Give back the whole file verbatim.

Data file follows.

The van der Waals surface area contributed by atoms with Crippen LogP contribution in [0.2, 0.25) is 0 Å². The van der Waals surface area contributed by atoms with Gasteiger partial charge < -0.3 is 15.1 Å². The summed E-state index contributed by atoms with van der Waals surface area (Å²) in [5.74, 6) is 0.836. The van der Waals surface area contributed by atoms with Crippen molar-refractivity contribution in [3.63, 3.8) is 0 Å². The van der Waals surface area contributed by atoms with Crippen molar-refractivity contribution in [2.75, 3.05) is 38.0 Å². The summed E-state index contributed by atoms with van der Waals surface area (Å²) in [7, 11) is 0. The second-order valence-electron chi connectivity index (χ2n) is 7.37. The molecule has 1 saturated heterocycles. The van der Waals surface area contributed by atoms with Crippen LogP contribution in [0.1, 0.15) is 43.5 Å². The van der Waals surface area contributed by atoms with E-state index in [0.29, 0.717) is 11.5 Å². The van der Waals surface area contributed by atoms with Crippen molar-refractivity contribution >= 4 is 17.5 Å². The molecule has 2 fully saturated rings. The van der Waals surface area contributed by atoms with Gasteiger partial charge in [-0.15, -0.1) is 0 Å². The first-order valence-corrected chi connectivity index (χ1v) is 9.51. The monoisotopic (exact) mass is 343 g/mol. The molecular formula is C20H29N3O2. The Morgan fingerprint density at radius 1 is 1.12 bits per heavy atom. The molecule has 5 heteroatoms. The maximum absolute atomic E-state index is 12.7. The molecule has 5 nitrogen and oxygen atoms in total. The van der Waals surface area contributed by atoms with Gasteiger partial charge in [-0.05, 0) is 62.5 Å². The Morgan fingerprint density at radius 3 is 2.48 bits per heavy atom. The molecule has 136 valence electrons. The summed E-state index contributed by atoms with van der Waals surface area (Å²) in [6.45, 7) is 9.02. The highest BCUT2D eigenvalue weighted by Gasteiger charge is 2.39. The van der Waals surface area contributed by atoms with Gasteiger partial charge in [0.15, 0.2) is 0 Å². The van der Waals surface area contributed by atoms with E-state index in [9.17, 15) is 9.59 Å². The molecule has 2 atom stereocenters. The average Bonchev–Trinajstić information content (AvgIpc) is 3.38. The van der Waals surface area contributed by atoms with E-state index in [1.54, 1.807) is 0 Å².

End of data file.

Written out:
The van der Waals surface area contributed by atoms with Crippen LogP contribution in [0.2, 0.25) is 0 Å². The van der Waals surface area contributed by atoms with Gasteiger partial charge < -0.3 is 15.1 Å². The summed E-state index contributed by atoms with van der Waals surface area (Å²) in [5.74, 6) is 0.836. The van der Waals surface area contributed by atoms with Crippen molar-refractivity contribution in [3.63, 3.8) is 0 Å². The van der Waals surface area contributed by atoms with Crippen molar-refractivity contribution in [2.75, 3.05) is 38.0 Å². The summed E-state index contributed by atoms with van der Waals surface area (Å²) in [7, 11) is 0. The second-order valence-electron chi connectivity index (χ2n) is 7.37. The molecule has 1 saturated heterocycles. The van der Waals surface area contributed by atoms with Crippen LogP contribution in [0.1, 0.15) is 43.5 Å². The van der Waals surface area contributed by atoms with E-state index in [0.29, 0.717) is 11.5 Å². The van der Waals surface area contributed by atoms with Crippen molar-refractivity contribution >= 4 is 17.5 Å². The molecule has 2 fully saturated rings. The van der Waals surface area contributed by atoms with Gasteiger partial charge in [-0.15, -0.1) is 0 Å². The first-order valence-corrected chi connectivity index (χ1v) is 9.51. The monoisotopic (exact) mass is 343 g/mol. The molecular formula is C20H29N3O2. The Morgan fingerprint density at radius 1 is 1.12 bits per heavy atom. The molecule has 5 heteroatoms. The maximum absolute atomic E-state index is 12.7. The molecule has 5 nitrogen and oxygen atoms in total. The van der Waals surface area contributed by atoms with Gasteiger partial charge in [-0.05, 0) is 62.5 Å². The Morgan fingerprint density at radius 3 is 2.48 bits per heavy atom. The molecule has 136 valence electrons. The summed E-state index contributed by atoms with van der Waals surface area (Å²) in [6.45, 7) is 9.02. The highest BCUT2D eigenvalue weighted by Gasteiger charge is 2.39. The van der Waals surface area contributed by atoms with Gasteiger partial charge in [0.15, 0.2) is 0 Å². The van der Waals surface area contributed by atoms with E-state index in [9.17, 15) is 9.59 Å². The molecule has 2 atom stereocenters. The average Bonchev–Trinajstić information content (AvgIpc) is 3.38. The van der Waals surface area contributed by atoms with E-state index in [1.54, 1.807) is 0 Å².